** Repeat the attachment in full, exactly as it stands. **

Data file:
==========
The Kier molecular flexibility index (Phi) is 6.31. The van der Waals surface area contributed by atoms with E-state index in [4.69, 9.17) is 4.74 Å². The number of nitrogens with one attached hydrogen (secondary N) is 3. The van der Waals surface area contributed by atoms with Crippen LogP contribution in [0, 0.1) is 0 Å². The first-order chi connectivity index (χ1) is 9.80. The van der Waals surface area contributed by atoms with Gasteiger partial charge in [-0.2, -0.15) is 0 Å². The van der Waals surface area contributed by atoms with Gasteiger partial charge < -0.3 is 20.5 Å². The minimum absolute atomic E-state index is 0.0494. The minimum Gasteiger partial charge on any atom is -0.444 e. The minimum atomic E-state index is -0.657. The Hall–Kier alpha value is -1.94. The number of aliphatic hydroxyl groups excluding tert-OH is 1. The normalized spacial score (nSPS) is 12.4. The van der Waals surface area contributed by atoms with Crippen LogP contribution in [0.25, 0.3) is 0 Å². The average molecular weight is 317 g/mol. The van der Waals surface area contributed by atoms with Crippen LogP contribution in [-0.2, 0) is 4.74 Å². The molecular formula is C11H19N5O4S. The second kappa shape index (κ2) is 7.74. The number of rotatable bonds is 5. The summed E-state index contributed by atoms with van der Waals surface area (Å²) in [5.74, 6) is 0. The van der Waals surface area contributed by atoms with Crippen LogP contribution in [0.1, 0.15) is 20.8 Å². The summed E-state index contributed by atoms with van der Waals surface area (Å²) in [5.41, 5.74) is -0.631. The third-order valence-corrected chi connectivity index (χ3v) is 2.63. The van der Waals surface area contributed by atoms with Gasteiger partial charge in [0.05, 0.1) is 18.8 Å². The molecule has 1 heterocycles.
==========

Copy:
The Kier molecular flexibility index (Phi) is 6.31. The van der Waals surface area contributed by atoms with E-state index in [4.69, 9.17) is 4.74 Å². The number of nitrogens with one attached hydrogen (secondary N) is 3. The van der Waals surface area contributed by atoms with Crippen LogP contribution in [0, 0.1) is 0 Å². The first-order chi connectivity index (χ1) is 9.80. The van der Waals surface area contributed by atoms with Gasteiger partial charge in [-0.2, -0.15) is 0 Å². The van der Waals surface area contributed by atoms with Gasteiger partial charge < -0.3 is 20.5 Å². The minimum absolute atomic E-state index is 0.0494. The minimum Gasteiger partial charge on any atom is -0.444 e. The minimum atomic E-state index is -0.657. The Hall–Kier alpha value is -1.94. The number of aliphatic hydroxyl groups excluding tert-OH is 1. The normalized spacial score (nSPS) is 12.4. The van der Waals surface area contributed by atoms with Crippen LogP contribution in [0.25, 0.3) is 0 Å². The average molecular weight is 317 g/mol. The van der Waals surface area contributed by atoms with Crippen LogP contribution in [-0.2, 0) is 4.74 Å². The molecular formula is C11H19N5O4S. The second kappa shape index (κ2) is 7.74. The number of rotatable bonds is 5. The summed E-state index contributed by atoms with van der Waals surface area (Å²) in [5.74, 6) is 0. The van der Waals surface area contributed by atoms with Crippen LogP contribution in [0.1, 0.15) is 20.8 Å². The summed E-state index contributed by atoms with van der Waals surface area (Å²) in [5.41, 5.74) is -0.631. The third-order valence-corrected chi connectivity index (χ3v) is 2.63. The van der Waals surface area contributed by atoms with Gasteiger partial charge in [0.05, 0.1) is 18.8 Å². The molecule has 1 heterocycles.